The Project will require large amounts of initial funding, with budgets yet to be determined. This will require several major donors at a corporate or large personal donor level if the possibility of donated resources is discounted. Should land, buildings or money be donated initially these factors will be lessoned. The ASIMOV Foundations Project, if funded, could be running in 12 months from construction of the principal buildings. Once these are established, the systems for developing the proposed products would be developed as quickly as possibly, some within the first year for distribution.

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The Idea of Foundations

The idea for Foundations came from my experience in the museum field, where I spent 15 seasons as a historical Interpreter in 18th and 19th century sites through New York and New England. I used many of these technologies routinely, and realized they were still useful, and could be built much faster and cheaper than many modern technologies to answer the same problems. Further, when I was young, I read the works of Issac Asimov, specifically his Foundations trilogy, wherein there is a group of scientists, engineers and technicians who preserve the technology of the intergalactic empire as it declines and collapses, shortening the predicted dark age by from 30,000 years to less than 10,000. The same Idea, applied to ancient technologies, carefully selected, could have a similar effect.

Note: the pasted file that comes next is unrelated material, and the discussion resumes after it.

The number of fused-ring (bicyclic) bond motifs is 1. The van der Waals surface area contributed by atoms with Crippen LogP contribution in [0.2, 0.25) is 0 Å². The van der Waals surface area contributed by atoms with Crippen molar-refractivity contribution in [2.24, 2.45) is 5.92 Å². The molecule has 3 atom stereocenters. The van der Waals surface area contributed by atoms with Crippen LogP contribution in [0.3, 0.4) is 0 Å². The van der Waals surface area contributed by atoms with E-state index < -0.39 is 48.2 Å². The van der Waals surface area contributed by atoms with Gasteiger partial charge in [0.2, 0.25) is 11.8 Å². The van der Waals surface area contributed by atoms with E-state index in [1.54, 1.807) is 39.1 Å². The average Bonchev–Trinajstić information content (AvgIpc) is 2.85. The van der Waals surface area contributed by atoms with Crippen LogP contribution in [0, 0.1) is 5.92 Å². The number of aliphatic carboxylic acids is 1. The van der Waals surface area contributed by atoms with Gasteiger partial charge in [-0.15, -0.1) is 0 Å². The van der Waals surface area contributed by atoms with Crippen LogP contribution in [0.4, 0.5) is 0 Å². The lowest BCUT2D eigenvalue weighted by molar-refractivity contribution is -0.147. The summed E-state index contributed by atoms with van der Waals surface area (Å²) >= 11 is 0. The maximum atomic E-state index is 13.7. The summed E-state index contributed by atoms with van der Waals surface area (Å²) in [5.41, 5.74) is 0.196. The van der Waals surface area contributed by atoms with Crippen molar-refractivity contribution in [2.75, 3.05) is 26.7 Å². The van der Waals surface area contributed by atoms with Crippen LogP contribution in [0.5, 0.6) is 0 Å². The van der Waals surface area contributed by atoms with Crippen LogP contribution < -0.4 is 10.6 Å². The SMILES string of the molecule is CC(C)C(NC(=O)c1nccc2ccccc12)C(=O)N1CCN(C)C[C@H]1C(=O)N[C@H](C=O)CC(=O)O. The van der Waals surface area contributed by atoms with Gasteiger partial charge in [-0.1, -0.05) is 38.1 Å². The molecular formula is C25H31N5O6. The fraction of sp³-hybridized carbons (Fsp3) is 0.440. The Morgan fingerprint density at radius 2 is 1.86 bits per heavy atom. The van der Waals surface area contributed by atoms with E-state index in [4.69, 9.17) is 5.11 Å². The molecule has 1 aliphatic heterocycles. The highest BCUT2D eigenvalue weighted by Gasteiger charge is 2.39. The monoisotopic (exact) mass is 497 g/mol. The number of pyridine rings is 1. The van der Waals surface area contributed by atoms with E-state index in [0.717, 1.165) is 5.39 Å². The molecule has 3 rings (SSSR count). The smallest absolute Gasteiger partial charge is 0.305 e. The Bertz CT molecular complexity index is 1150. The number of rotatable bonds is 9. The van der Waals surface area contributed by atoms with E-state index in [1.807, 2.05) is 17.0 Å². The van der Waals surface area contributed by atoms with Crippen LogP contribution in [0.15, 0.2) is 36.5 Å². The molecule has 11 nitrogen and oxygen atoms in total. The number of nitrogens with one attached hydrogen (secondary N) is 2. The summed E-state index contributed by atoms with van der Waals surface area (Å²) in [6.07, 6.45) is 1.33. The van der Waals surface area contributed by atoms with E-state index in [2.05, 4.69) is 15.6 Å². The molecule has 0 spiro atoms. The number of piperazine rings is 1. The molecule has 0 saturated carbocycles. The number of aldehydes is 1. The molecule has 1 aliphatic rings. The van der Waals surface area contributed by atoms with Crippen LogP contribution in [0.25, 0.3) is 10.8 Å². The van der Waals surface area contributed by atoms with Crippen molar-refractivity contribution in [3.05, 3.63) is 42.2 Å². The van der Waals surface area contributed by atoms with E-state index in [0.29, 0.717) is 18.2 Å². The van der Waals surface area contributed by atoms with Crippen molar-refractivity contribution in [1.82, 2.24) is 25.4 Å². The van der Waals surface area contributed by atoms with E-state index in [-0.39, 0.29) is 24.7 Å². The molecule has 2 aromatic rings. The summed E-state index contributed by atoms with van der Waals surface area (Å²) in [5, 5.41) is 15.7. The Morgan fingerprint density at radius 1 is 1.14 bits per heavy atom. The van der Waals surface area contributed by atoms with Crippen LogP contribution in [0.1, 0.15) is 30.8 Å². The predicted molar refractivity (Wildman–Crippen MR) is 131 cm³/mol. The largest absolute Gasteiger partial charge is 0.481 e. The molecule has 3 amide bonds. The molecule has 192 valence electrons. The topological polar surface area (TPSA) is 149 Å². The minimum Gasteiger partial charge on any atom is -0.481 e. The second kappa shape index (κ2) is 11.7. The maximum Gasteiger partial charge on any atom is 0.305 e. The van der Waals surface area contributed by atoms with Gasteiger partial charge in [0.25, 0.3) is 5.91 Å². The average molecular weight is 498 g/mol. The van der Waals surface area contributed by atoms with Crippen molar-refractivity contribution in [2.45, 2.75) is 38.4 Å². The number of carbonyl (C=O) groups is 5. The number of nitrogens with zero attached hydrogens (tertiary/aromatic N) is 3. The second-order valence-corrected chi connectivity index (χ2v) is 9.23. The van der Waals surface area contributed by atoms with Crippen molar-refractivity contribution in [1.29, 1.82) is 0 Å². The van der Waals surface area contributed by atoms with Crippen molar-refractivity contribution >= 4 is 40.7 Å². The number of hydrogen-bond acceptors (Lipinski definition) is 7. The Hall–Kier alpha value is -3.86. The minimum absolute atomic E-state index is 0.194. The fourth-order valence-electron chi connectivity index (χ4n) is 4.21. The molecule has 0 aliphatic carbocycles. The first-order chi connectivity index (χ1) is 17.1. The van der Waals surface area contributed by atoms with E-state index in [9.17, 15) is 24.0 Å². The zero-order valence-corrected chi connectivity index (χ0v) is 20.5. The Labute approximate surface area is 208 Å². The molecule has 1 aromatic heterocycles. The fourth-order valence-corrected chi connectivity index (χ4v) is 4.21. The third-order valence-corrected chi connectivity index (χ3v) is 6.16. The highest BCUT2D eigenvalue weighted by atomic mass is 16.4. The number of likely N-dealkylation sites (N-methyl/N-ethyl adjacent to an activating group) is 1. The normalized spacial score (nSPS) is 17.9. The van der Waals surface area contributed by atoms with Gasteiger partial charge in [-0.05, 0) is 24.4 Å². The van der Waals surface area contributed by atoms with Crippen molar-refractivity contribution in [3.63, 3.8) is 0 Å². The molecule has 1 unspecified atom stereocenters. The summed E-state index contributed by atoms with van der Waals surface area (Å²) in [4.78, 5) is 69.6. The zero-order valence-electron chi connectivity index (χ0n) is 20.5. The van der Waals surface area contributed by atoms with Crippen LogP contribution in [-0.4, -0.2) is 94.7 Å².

As you may be aware, there are several elements to Historic Technologies which make them very well suited to solving modern problems or inefficiencies, namely their Simplicity, Efficiency, Variety and Expediency. Historic technologies are for the most part very simple, which allowed a mechanic to design, build, and maintain them with a minimal amount of work. Further, this simplicity of parts and structures ensures reliability by allowing the least number of chances for something to break. Interlocking systems frequently fed off each other, using a waste product to feed another process.

The variety of historic technologies also allows one to address most any practical problem imaginable. These technologies were designed to aid in producing everything necessary to live comfortably, from food to clothes and consumer goods to tools. These designs need not be engineered from the ground up, or from an ephemeral idea, as they exist in both documentary and working variations, which provide detailed plans and instructions for their construction and employment.

The Bronze Age Strikes Again, OR, yet another plan which will likely get me injured.

In case you didn’t know, I like History. I also like making things.

Unfortunately, a confluence of events will be causing me to have a furnace available to me in the near future, as well as the scrap aluminum from used Cans collected about the place, and at work. This can only lead to shenanigans.